A rule change that would have forced a vote on the Equal Rights Amendment on the Virginia House floor was rejected by a 62 to 36 margin today, defeating what ERA supporters thought was their best avenue for approval of the amendment this year.
The amendment has been bottled up in the House Privileges and Elections Committee, where a majority of members oppose it, for the past four years.
Virginia is one of only two states that have failed to put ERA to a vote of the full legislative since it was proposed by Congress in 1972. The other state is Mississippi. Three more states must ratify the amendment by March 22, 1979 to make it part of the U.S. Constitution.
The ERA was approved Wednesday by the Indiana legislature after a last-minute phone call from Rosalynn Carter broke a deadlock in the State Senate.
The rule change that would have forced a vote on ERA by the House would have required that all proposed amendments to the U.S. Constitution to brought before the full House no more than 20 days after they are introduced.
The defeat was another bitter disappointment for ERA supporters who have fought for four years to get the Assembly to act on it. The size of the margin also surprised them. "It didn't jibe with our count before the vote," ERA lobbyist Norma Murdoch-Kitt of Richmond said.
The 79-member House Democratic caucus failed to endorse the change last week by only two votes, 36 to 34. Today, only 31 Democrats and five Republicans voted for the change, while 46 Democrats, 12 Republicans and all four Independents voted against it. Two Democrats who favor ERA and the rules change were absent.
Only two of 19 Northern Virginia House members voted against the rule change. They were Dels. James M. Thomson (D-Alexandria), the House majority leader and chairman of the Privileges and Elections Committee, and Wyatt B. Durrette Jr. (R-Fairfax), a candidate for the Republican nomination for attorney general.
Hopes were high among ERA backers for a different result because some delegates who have said they will not vote for the proposed amendment nevertheless say they believe every proposed change in the U.S. Constitution should come before the full House. Del. Donald G. Pendleton (D-Amherst), who introduced the rules change, told the House he will vote against ERA if it ever comes to a vote.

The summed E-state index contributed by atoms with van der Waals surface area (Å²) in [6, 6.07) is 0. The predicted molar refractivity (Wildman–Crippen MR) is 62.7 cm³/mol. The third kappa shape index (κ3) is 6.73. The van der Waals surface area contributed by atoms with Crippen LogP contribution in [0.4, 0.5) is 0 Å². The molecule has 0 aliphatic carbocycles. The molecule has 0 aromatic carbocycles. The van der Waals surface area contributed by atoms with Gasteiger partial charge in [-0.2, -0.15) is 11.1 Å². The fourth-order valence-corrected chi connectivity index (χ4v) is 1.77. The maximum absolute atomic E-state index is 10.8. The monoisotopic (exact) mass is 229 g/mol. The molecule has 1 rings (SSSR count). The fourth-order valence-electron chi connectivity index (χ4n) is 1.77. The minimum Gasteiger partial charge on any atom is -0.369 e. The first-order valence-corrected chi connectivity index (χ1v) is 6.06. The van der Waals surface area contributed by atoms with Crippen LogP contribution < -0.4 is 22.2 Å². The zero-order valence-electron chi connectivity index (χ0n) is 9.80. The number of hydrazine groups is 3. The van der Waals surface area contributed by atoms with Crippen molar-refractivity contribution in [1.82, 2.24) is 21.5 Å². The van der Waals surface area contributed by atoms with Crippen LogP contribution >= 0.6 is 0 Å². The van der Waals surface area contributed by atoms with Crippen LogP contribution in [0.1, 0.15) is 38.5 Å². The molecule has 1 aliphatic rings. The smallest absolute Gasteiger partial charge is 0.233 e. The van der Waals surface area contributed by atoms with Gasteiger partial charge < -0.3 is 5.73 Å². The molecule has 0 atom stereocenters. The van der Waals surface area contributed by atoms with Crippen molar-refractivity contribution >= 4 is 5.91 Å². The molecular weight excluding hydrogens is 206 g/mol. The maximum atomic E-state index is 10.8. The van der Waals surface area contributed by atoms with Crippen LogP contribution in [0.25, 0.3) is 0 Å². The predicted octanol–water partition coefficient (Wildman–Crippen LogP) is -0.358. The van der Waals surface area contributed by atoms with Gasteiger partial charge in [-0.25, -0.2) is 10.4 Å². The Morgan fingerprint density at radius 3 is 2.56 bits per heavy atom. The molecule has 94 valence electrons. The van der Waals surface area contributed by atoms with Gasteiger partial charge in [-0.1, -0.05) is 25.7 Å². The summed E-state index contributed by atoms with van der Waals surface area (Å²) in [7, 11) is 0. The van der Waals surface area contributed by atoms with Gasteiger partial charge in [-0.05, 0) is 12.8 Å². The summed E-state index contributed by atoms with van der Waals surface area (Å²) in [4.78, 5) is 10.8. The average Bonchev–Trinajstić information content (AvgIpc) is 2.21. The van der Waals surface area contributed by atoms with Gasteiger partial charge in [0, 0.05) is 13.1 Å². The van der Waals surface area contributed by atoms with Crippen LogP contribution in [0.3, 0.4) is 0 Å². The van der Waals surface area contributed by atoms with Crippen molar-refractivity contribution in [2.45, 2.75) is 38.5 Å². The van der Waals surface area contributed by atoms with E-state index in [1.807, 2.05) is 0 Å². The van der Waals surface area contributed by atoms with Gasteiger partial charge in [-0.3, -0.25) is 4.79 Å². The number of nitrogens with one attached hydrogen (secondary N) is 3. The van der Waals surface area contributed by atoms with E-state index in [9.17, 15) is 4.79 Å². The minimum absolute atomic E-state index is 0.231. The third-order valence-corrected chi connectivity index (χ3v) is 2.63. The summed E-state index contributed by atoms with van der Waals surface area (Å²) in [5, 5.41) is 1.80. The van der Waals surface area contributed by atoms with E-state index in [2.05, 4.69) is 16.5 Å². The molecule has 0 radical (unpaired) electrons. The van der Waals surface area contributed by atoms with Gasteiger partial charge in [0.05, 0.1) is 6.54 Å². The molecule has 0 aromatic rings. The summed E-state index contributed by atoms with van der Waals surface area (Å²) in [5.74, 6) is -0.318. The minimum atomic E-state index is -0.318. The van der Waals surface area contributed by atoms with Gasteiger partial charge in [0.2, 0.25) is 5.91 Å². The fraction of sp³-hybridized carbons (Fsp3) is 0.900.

Reciting Virginia's record of frequently rejecting or refusing to consider constitutional amendments affecting civil rights. Penleton declared: "Virginia is known as the Mother of Presidents. From what I see, we may have gone through the change of life."
The next opportunity for a test on ERA will come on Monday, the deadline for introduction of bills and resolutions in this session. Motions may be made in both houses to bypass the Privileges and Elections Committees and put the ERA resolutions before each house acting as a committee of the whole.
This maneuver is given a fair chance in the Senate because P&E Chairman Omer L. Hirst (D-Fairfax) is an ERA supporter and has said he does not believe any purpose will be served by again referring the amendment to his committee. His committee killed it, 8 to 7, last year.
The House also acted on two other controversial rules changes today. By a vote of 62 to 35, it rejected a proposal by Del. Raymond E. Vickery (D-Fairfax) that would have barred House action on the annual budget bill until three days after it is reported from the House Appropriations Committee.
Some delegates have complained that the budget bill, after weeks of consideration by the Appropriations Committee, is pushed too hastily through the full House by the leadership. The current budget, which over-estimated state revenues by $220 million, as adopted after only about three hours of consideration last year. Most of the time was taken up with reading of complex committee amendments.
By a vote of 58 to 32, the House adopted another Vickery proposal prohibiting committees from excluding from their closed meetings any delegate who wishes to observe them. The Appropriations Committee, whose chairman, Del. Edward E. Lane (D-Richmond), has demonstrated a penchant for secrecy, has sometimes asked delegates to leave its closed meetings.